In FIG. 1 is illustrated the application of drops of adhesive al on one side 1 of the inner ply B. On the other side 2 of the inner ply B also drops of adhesive a2 are applied. In this way patterns of adhesive drops are applied to the inner ply B in such a manner that the patterns do not coincide. By the adhesive ply-bonding is achieved between the plies and especially between ply A and B and ply C and B. By the adhesive a2 a ply-bonding is achieved between ply B and ply A and by the adhesive al between the ply B and the ply C. The reason is that the material of the inner ply B is in this example spunbond hydrophilic non-woven of low grammage having a low adhesion ability so that by the adhesive a2 no or poor ply-bonding can be achieved between the inner ply B and the outer ply C. The non-woven used is (supplied from supplier UNION, 9 gsm, refernce SO900PPW) a 100% Polypropylenne based hydrophilic spunbond. In this case the non-woven is hydrophilic due to the application of a surfactant while producing it.Under adhesion ability is to be understood the ability of a material to bind with another one using a given adhesive and resulting in a ply bonding of an acceptable level. A ply bonding of an acceptable level for tissue production is in a range between 0.08 and 0.3 N/50 mm (average of peaks on dry material in the machine direction).Therefore, by pressure application the adhesive a2 penetrates the inner ply B and is interlocked between the fibers and the adhesive extending to the side 1 of the inner ply B forms a ply-bonding with the outer ply A having a high adhesion ability. The same happens with the adhesive a1 in the opposite manner. The adhesive used is “SWIFT L 998/4”, a Polyvinylacohol and Polyethyleneglycol based adhesion of a viscosity being 18000 mPa at 26° C.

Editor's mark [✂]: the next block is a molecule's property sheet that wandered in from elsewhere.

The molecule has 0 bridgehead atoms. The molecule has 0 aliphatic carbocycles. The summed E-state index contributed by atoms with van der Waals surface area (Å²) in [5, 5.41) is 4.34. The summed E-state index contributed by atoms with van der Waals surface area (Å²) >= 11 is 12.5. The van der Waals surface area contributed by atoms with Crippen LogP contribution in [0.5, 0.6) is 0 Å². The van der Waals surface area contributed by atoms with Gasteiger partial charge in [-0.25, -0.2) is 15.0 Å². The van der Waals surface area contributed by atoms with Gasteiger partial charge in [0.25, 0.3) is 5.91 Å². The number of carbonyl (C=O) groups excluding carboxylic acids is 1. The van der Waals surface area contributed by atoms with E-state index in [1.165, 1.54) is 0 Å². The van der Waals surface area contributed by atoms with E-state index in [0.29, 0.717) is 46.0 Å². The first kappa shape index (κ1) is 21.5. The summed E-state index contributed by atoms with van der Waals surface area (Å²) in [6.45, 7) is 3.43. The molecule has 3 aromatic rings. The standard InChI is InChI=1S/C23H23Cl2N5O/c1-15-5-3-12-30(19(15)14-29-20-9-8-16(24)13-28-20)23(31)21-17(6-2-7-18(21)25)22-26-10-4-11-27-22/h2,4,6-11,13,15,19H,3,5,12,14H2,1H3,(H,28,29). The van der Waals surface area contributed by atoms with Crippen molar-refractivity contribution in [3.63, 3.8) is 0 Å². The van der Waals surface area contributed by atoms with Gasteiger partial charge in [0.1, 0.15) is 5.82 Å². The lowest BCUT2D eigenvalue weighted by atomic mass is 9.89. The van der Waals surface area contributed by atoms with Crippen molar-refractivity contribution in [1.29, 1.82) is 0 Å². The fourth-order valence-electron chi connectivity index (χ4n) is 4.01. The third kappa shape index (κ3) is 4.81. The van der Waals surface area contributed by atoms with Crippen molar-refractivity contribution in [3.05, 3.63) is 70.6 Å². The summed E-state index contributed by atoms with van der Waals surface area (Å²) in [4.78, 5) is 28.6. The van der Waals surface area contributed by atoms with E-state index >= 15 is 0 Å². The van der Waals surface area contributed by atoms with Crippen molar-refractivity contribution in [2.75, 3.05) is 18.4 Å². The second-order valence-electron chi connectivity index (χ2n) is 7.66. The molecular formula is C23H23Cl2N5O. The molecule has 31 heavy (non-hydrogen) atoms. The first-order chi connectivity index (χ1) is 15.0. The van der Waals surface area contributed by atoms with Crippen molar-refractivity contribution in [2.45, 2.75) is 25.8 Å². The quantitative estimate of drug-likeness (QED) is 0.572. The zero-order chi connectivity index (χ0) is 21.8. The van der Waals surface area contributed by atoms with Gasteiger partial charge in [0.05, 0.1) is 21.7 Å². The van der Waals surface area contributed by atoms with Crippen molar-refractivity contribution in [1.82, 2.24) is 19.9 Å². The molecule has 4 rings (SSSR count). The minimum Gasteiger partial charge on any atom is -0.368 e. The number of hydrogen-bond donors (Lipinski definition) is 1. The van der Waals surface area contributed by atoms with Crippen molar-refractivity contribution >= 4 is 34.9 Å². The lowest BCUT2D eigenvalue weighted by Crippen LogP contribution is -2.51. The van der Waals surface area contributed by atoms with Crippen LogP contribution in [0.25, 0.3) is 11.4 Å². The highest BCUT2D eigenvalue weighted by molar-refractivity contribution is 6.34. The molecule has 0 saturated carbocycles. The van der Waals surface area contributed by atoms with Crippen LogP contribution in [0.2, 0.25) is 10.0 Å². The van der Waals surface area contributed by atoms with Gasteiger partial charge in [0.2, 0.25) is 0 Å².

The manufacturing process as a principle is illustrated in FIG. 2a to FIG. 2d. According to FIG. 2a in the before mentioned manner the adhesive is applied on two sides of the inner ply B by an application tool 3 and 4. The result is visible from FIG. 2b. In this step the inner ply B is brought together with the plies A and C. According to the illustration in FIG. 2c the three-ply configuration, for instance as a continuous web is fed into the operation area of a pressure-marrying tool 5 and 6. The pressure is exerted according to the arrows 7 to locations where the adhesive is present so that the pressure is exerted not only on the plies but also on the adhesive. The result after exerted pressure is illustrated in FIG. 2d, which shows the well known “foot-to-foot” configuration, which could also be a so called and well known “nested”-configuration.